Paper-Based, Multi-Fueled Enzymatic Fuel Cell with Passive Microfluidic Flow
Small Business Information
CFD Research Corporation
215 Wynn Dr., 5th Floor, Huntsville, AL, -
Senior Research Scientist
Senior Research Scientist
AbstractABSTRACT: Our objective is to develop an enzyme catalyzed fuel cell to enable electrochemical power generation from several fuel types (i.e. sugars and alcohols), thereby delivering a state-of-the-art energy source for low power military and commercial systems. The proposed enzymatic fuel cell (EFC) will leverage ongoing research at both CFDRC and the University of New Mexico to provide a fully-integrated manufacturable and renewable power supply. In Phase I, we will demonstrate multiple enzyme electrodes capable of oxidizing sugars and alcohols simultaneously from one fuel mixture, as well as a multiple enzyme cascade for 2-step oxidation of ethanol. We will employ low-cost and flexible, paper-based passive fuel flow-through system for continual fuel delivery to EFC. Additionally, we will design, fabricate and test all components of the EFC system for maximal power density, In Phase II, we will further develop multi-enzymatic cascade design for complete oxidation of various fuels with stable and reproducible operation. The fully-integrated prototype will be capable of providing a proof-of-concept demonstration as a portable military low-power source in the intended unattended ground sensor (UGS) application. A multi-disciplinary team with proven expertise in electrochemical power sources, biomicrosystems, bioelectrochemistry, and system design has been assembled to accomplish these goals. BENEFIT: The major outcome of this project will be a completely enzymatic fuel cell coupled with a paper-based microfluidic flow-through system capable of utilizing a mixture of different fuels (ex. sugars and alcohols) to continuously generate power. The ability to use multiple fuel sources will significantly increase the applicability of the device. Additionally, high power density offered by the device will allow for recharge capabilities for various devices and may be appropriate for a wide range of military applications for remote monitoring, sensing, and surveillance. The fully integrated system will meet a critical need in many small, mobile military systems, which are typically limited by batteries, and their inconvenient replacement/recharge requirements. The high power EFC solution proposed here eliminates these limitations by taking advantage of readily available fuels, such as sugar sources, of more than ten times higher energy density in biocatalytic oxidation. Immediate military applications for the Phase I device include recharging of commercially available batteries and various low power-based devices, UGSs, and wireless surveillance networks. Additionally with some adaptation, the device could be suitable for the use in microbots and other higher-power demand devices. The Phase II program will be focused on development of a cascade-based enzymatic anode for complete oxidation of one fuel type. Additionally, this phase will be tailored to incorporate the requirements of lightweight, low-cost, and manufacturable needed to make commercialization possible.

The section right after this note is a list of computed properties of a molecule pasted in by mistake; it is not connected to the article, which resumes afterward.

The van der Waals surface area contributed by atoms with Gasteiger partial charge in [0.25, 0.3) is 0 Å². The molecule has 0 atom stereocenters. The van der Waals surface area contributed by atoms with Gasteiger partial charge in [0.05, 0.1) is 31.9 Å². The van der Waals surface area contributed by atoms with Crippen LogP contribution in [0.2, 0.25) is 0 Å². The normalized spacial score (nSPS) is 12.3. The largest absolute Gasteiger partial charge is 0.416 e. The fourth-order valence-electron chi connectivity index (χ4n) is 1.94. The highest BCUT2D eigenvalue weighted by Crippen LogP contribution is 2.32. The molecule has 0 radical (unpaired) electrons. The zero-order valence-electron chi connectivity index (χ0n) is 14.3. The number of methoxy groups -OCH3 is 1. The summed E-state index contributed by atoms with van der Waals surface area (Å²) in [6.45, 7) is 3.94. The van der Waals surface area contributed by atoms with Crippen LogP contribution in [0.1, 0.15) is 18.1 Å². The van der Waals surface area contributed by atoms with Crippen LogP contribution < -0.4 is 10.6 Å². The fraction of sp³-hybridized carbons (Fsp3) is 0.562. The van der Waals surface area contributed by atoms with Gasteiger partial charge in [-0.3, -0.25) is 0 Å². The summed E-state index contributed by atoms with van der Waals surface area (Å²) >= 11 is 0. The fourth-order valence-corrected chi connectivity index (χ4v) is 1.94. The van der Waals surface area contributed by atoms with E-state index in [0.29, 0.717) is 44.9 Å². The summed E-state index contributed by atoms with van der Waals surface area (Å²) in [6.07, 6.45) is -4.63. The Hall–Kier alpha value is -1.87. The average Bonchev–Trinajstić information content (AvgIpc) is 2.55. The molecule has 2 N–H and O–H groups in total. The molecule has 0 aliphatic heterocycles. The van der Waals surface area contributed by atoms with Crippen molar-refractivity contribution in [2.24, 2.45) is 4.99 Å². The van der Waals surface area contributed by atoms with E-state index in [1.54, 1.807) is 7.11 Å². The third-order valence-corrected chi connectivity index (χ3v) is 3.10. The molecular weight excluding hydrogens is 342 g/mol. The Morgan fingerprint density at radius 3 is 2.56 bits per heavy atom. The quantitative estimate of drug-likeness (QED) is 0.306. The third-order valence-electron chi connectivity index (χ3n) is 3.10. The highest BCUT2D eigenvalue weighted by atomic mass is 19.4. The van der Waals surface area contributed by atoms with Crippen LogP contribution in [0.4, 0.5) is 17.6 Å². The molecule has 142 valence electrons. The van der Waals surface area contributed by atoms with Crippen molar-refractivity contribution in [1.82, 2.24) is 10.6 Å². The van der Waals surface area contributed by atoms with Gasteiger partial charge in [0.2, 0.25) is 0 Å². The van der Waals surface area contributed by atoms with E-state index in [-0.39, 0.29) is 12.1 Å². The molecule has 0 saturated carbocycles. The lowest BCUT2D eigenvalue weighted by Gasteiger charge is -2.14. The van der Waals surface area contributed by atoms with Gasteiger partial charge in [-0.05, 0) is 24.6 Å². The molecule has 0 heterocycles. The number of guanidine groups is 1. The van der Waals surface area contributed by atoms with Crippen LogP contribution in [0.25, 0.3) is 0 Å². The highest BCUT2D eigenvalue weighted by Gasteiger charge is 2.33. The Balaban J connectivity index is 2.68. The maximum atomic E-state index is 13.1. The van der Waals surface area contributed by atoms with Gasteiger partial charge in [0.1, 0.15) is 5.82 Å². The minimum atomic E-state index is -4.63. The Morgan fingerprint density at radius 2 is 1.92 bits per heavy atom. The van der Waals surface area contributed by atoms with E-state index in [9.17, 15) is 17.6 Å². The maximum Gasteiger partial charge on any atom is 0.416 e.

* information listed above is at the time of submission.